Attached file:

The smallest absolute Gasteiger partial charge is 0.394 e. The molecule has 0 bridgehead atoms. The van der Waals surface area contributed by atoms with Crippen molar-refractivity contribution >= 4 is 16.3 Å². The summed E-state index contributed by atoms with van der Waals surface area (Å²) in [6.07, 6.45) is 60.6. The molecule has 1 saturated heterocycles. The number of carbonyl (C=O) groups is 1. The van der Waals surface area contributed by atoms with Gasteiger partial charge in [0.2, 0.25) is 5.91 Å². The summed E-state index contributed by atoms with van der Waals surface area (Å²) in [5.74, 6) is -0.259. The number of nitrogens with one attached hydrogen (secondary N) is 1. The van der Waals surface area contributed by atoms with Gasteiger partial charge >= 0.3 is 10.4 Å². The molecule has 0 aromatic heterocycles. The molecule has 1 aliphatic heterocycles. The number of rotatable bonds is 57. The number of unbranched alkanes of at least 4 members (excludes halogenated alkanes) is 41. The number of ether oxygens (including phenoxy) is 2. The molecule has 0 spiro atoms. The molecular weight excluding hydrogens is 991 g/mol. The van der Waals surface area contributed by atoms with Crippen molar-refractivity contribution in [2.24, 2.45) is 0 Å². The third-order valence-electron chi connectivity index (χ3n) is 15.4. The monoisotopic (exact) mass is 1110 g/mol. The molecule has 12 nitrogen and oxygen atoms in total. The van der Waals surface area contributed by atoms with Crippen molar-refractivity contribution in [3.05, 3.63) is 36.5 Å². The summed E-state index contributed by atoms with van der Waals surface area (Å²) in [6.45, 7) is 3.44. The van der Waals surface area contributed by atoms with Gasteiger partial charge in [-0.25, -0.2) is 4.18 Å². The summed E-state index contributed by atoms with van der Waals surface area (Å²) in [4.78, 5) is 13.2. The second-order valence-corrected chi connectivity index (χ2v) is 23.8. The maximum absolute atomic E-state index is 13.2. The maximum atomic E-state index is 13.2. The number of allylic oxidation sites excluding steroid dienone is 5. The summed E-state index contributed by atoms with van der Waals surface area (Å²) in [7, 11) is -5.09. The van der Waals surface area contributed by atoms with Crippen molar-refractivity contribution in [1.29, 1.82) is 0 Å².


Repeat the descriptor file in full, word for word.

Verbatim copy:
The smallest absolute Gasteiger partial charge is 0.394 e. The molecule has 0 bridgehead atoms. The van der Waals surface area contributed by atoms with Crippen molar-refractivity contribution >= 4 is 16.3 Å². The summed E-state index contributed by atoms with van der Waals surface area (Å²) in [6.07, 6.45) is 60.6. The molecule has 1 saturated heterocycles. The number of carbonyl (C=O) groups is 1. The van der Waals surface area contributed by atoms with Gasteiger partial charge in [0.2, 0.25) is 5.91 Å². The summed E-state index contributed by atoms with van der Waals surface area (Å²) in [5.74, 6) is -0.259. The number of nitrogens with one attached hydrogen (secondary N) is 1. The van der Waals surface area contributed by atoms with Gasteiger partial charge >= 0.3 is 10.4 Å². The molecule has 0 aromatic heterocycles. The molecule has 1 aliphatic heterocycles. The number of rotatable bonds is 57. The number of unbranched alkanes of at least 4 members (excludes halogenated alkanes) is 41. The number of ether oxygens (including phenoxy) is 2. The molecule has 0 spiro atoms. The molecular weight excluding hydrogens is 991 g/mol. The van der Waals surface area contributed by atoms with Crippen molar-refractivity contribution in [2.24, 2.45) is 0 Å². The third-order valence-electron chi connectivity index (χ3n) is 15.4. The monoisotopic (exact) mass is 1110 g/mol. The molecule has 12 nitrogen and oxygen atoms in total. The van der Waals surface area contributed by atoms with Crippen molar-refractivity contribution in [3.05, 3.63) is 36.5 Å². The summed E-state index contributed by atoms with van der Waals surface area (Å²) in [6.45, 7) is 3.44. The van der Waals surface area contributed by atoms with Gasteiger partial charge in [-0.25, -0.2) is 4.18 Å². The summed E-state index contributed by atoms with van der Waals surface area (Å²) in [4.78, 5) is 13.2. The second-order valence-corrected chi connectivity index (χ2v) is 23.8. The maximum absolute atomic E-state index is 13.2. The maximum atomic E-state index is 13.2. The number of allylic oxidation sites excluding steroid dienone is 5. The summed E-state index contributed by atoms with van der Waals surface area (Å²) in [7, 11) is -5.09. The van der Waals surface area contributed by atoms with Crippen molar-refractivity contribution in [1.29, 1.82) is 0 Å².